Brooklyn's Riverside Avenue: Before and After
Jacksonville's urban core is home to a number of historic walkable neighborhood commercial districts. Many are a direct result of the city's former electric streetcar network that operated between 1880 and 1936. Due to urban renewal, some are barely recognizable anymore. Today, The Jaxson takes a before and after look at an example undergoing a 21st century makeover: Brooklyn's Riverside Avenue.
Article by Ennis Davis, AICP
Before: During the mid-1880s, Henry B. Plant’s Jacksonville Street Railway Company had extended its streetcar network to connect Downtown Jacksonville with Five Points through Brooklyn. The streetcar system’s extension south of McCoys Creek included the construction of car barns at the present day intersection of Riverside Avenue and Leila Street. This photograph captures the former streetcar barns in 1920. (State Archives of Florida)
After: The former streetcar maintenance yard is now used as a maintenance yard for the JTA Skyway.
Before: On February 24, 1893, the first electric streetcar in Florida rolled up Main Street from Downtown to Springfield. As the system grew, steam generation power plants were constructed on Riverside Avenue to produce the electricity needed to operate the streetcar network. This photograph captures a streetcar power plant located just north of the intersection of Riverside Avenue and Leila Street in 1936. (State Archives of Florida)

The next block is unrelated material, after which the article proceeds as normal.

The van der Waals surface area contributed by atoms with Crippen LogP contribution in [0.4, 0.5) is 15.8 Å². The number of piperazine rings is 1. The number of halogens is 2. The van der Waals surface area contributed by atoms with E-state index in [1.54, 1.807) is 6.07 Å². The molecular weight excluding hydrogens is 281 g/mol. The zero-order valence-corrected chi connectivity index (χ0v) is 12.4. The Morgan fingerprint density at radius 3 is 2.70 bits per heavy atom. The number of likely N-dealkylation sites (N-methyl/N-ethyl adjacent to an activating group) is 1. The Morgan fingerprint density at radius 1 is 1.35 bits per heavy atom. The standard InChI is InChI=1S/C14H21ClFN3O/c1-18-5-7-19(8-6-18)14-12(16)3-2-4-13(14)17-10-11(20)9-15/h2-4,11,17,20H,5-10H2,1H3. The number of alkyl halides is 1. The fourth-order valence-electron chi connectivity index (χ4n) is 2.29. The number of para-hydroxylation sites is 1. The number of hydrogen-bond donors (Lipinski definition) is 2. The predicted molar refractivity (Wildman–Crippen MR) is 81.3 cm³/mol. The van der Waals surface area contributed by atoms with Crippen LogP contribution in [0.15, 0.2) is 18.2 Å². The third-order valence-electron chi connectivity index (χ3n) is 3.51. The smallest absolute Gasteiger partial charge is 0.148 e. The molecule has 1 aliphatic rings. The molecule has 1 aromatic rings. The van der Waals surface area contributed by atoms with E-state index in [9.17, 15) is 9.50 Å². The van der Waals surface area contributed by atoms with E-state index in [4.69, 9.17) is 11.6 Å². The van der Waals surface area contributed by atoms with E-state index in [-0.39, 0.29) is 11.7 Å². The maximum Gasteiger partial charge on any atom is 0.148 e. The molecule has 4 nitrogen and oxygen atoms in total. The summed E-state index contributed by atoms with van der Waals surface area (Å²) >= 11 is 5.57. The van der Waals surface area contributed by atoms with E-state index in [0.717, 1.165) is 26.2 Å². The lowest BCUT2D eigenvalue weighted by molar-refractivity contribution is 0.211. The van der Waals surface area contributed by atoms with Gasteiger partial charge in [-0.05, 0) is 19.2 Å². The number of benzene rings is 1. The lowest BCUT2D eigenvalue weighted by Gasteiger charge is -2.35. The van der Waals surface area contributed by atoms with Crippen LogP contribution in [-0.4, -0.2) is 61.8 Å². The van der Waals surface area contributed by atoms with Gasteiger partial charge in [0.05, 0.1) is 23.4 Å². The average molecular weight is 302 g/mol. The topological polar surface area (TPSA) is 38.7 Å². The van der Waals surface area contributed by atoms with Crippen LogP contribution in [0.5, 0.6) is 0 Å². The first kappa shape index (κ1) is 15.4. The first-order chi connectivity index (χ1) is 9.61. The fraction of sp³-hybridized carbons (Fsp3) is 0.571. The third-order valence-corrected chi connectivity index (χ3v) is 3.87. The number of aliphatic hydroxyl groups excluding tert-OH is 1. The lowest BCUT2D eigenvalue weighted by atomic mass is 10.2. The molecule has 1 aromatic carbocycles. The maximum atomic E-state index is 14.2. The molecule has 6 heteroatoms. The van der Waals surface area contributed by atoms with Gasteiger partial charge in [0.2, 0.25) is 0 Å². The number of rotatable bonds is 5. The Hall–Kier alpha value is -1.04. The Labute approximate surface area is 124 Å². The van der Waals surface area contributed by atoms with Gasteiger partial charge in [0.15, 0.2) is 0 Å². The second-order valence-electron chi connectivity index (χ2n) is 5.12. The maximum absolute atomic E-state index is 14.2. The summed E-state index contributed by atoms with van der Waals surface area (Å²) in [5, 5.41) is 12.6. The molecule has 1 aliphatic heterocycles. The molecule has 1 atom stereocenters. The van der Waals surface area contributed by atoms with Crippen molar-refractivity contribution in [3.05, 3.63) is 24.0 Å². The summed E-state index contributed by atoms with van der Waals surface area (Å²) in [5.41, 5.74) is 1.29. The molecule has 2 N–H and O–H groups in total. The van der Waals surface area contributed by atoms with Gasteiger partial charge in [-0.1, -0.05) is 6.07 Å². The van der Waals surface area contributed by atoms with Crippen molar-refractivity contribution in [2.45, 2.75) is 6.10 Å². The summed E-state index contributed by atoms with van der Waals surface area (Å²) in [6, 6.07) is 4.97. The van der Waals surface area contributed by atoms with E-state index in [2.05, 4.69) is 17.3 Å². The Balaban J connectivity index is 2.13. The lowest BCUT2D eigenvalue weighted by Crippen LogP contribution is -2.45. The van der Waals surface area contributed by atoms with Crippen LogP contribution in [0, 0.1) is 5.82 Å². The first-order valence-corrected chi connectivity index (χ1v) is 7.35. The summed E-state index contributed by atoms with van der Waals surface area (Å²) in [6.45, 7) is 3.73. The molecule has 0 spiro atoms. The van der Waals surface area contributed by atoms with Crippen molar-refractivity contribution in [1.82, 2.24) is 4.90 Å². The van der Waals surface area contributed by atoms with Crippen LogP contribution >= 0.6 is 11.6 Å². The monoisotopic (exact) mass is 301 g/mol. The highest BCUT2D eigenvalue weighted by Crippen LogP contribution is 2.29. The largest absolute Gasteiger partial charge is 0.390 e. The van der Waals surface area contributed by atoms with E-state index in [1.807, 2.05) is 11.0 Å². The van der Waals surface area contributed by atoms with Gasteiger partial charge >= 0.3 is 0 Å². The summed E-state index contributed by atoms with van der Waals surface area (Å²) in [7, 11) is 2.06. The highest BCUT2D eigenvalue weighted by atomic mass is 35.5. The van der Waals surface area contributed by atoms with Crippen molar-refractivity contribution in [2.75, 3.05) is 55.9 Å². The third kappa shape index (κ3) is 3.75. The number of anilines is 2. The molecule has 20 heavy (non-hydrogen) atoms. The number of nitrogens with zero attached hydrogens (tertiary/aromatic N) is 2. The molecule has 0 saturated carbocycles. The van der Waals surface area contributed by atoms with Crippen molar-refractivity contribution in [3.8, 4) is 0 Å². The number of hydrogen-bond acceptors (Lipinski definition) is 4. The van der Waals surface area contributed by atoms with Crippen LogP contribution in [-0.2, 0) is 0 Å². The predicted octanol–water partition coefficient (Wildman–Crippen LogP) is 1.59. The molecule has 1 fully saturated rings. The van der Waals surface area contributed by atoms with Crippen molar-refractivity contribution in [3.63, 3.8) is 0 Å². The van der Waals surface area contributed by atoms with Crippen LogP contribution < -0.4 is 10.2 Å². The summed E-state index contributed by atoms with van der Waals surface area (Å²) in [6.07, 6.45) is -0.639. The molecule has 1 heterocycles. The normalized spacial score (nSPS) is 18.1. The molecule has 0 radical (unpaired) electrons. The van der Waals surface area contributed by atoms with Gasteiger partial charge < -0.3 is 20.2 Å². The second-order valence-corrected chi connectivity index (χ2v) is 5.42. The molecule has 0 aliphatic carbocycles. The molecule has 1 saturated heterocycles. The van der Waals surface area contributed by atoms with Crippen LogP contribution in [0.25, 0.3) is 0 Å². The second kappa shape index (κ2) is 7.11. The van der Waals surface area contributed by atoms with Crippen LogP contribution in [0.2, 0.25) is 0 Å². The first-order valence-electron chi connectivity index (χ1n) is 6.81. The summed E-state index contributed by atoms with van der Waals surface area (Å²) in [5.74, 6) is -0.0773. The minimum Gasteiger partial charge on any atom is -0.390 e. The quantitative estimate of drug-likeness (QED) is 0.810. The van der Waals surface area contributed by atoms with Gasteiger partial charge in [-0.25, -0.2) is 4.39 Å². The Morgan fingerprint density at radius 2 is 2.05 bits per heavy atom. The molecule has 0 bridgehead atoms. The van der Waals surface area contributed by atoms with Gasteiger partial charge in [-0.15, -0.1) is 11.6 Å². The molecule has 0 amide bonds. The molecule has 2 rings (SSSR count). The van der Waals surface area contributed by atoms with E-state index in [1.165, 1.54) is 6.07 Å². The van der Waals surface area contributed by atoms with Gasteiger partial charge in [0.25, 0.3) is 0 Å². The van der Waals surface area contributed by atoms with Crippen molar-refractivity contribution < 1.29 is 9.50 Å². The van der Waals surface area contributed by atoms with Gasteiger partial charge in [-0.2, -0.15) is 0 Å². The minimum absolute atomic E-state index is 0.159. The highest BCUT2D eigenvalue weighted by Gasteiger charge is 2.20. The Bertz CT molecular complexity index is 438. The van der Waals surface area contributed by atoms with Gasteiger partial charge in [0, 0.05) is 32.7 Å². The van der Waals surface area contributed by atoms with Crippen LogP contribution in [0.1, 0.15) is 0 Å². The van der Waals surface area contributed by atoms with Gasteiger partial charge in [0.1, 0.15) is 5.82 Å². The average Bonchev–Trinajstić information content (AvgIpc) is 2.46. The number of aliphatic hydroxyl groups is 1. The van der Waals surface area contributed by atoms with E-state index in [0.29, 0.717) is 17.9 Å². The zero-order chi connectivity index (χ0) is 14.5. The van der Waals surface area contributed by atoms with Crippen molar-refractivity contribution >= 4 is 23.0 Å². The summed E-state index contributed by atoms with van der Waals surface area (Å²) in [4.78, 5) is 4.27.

After: The former Times-Union building and parking garage is now located on the site of the Jacksonville Traction Company power plant.
Before: Looking south at the intersection of Riverside Avenue and Leila Street.
After: Looking south at the intersection of Riverside Avenue and Leila Street.
Before: Looking north at the intersection of Riverside Avenue at Forest Street in 2006.
After: Looking north at the intersection of Riverside Avenue and Forest Street.
Before: Looking towards Downtown from Magnolia Street in 2006.
After: Looking at Unity Plaza from Magnolia Street.